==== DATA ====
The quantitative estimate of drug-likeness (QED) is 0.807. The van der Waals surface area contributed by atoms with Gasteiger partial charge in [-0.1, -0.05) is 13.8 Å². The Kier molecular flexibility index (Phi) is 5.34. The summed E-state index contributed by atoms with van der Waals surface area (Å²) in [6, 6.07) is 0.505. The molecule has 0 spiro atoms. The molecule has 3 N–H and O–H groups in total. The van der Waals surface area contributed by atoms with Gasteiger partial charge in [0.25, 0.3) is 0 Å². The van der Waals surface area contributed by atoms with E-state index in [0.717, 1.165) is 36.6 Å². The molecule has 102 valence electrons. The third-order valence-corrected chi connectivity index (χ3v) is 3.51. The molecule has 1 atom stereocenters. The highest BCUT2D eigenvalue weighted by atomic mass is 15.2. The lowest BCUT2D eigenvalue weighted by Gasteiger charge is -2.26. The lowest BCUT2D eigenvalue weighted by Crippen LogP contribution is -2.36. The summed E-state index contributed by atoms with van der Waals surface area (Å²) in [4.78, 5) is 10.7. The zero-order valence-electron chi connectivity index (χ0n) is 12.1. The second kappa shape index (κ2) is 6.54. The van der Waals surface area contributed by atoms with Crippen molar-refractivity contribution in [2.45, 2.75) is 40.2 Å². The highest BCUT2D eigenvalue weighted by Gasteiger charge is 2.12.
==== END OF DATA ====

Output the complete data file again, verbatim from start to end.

The quantitative estimate of drug-likeness (QED) is 0.807. The van der Waals surface area contributed by atoms with Gasteiger partial charge in [-0.1, -0.05) is 13.8 Å². The Kier molecular flexibility index (Phi) is 5.34. The summed E-state index contributed by atoms with van der Waals surface area (Å²) in [6, 6.07) is 0.505. The molecule has 0 spiro atoms. The molecule has 3 N–H and O–H groups in total. The van der Waals surface area contributed by atoms with Gasteiger partial charge in [0.25, 0.3) is 0 Å². The van der Waals surface area contributed by atoms with E-state index in [0.717, 1.165) is 36.6 Å². The molecule has 102 valence electrons. The third-order valence-corrected chi connectivity index (χ3v) is 3.51. The molecule has 1 atom stereocenters. The highest BCUT2D eigenvalue weighted by atomic mass is 15.2. The lowest BCUT2D eigenvalue weighted by Gasteiger charge is -2.26. The lowest BCUT2D eigenvalue weighted by Crippen LogP contribution is -2.36. The summed E-state index contributed by atoms with van der Waals surface area (Å²) in [4.78, 5) is 10.7. The zero-order valence-electron chi connectivity index (χ0n) is 12.1. The second kappa shape index (κ2) is 6.54. The van der Waals surface area contributed by atoms with Crippen molar-refractivity contribution in [2.45, 2.75) is 40.2 Å². The highest BCUT2D eigenvalue weighted by Gasteiger charge is 2.12.